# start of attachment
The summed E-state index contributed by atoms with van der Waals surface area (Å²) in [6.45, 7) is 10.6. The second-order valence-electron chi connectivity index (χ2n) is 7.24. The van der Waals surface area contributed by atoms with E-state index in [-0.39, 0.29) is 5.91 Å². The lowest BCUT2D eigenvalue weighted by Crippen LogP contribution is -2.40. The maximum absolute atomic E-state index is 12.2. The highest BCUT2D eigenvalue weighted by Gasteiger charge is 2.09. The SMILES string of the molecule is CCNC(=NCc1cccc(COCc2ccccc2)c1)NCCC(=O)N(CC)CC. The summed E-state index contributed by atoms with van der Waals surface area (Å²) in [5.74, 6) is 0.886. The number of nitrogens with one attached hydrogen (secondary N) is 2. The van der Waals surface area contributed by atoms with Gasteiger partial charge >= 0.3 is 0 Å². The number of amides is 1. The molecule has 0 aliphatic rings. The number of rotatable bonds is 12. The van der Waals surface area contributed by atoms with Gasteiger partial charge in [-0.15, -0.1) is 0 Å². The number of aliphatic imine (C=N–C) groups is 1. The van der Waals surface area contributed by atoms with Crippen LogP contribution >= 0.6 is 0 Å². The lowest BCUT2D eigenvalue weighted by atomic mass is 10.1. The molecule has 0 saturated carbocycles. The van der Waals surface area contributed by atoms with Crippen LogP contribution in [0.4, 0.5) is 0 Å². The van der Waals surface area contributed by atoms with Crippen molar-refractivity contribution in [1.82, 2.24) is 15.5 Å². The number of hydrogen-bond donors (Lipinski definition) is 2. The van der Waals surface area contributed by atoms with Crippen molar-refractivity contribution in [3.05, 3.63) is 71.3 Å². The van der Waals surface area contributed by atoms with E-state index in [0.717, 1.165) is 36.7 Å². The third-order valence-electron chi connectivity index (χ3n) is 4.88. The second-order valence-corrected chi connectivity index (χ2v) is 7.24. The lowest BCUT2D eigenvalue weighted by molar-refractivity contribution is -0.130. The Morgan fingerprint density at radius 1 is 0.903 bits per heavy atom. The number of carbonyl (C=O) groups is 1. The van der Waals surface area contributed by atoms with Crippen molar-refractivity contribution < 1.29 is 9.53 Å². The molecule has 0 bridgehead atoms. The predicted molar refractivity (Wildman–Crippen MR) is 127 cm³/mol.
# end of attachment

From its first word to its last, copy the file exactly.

The summed E-state index contributed by atoms with van der Waals surface area (Å²) in [6.45, 7) is 10.6. The second-order valence-electron chi connectivity index (χ2n) is 7.24. The van der Waals surface area contributed by atoms with E-state index in [-0.39, 0.29) is 5.91 Å². The lowest BCUT2D eigenvalue weighted by Crippen LogP contribution is -2.40. The maximum absolute atomic E-state index is 12.2. The highest BCUT2D eigenvalue weighted by Gasteiger charge is 2.09. The SMILES string of the molecule is CCNC(=NCc1cccc(COCc2ccccc2)c1)NCCC(=O)N(CC)CC. The summed E-state index contributed by atoms with van der Waals surface area (Å²) in [5.74, 6) is 0.886. The number of nitrogens with one attached hydrogen (secondary N) is 2. The van der Waals surface area contributed by atoms with Gasteiger partial charge >= 0.3 is 0 Å². The number of amides is 1. The molecule has 0 aliphatic rings. The number of rotatable bonds is 12. The van der Waals surface area contributed by atoms with Gasteiger partial charge in [-0.15, -0.1) is 0 Å². The number of aliphatic imine (C=N–C) groups is 1. The van der Waals surface area contributed by atoms with Crippen LogP contribution >= 0.6 is 0 Å². The lowest BCUT2D eigenvalue weighted by atomic mass is 10.1. The molecule has 0 saturated carbocycles. The van der Waals surface area contributed by atoms with Crippen LogP contribution in [0.4, 0.5) is 0 Å². The van der Waals surface area contributed by atoms with Crippen molar-refractivity contribution in [1.82, 2.24) is 15.5 Å². The number of hydrogen-bond donors (Lipinski definition) is 2. The van der Waals surface area contributed by atoms with Crippen molar-refractivity contribution in [3.05, 3.63) is 71.3 Å². The van der Waals surface area contributed by atoms with E-state index in [0.717, 1.165) is 36.7 Å². The third-order valence-electron chi connectivity index (χ3n) is 4.88. The second-order valence-corrected chi connectivity index (χ2v) is 7.24. The lowest BCUT2D eigenvalue weighted by molar-refractivity contribution is -0.130. The Morgan fingerprint density at radius 1 is 0.903 bits per heavy atom. The number of carbonyl (C=O) groups is 1. The van der Waals surface area contributed by atoms with Crippen molar-refractivity contribution < 1.29 is 9.53 Å². The molecule has 0 bridgehead atoms. The predicted molar refractivity (Wildman–Crippen MR) is 127 cm³/mol.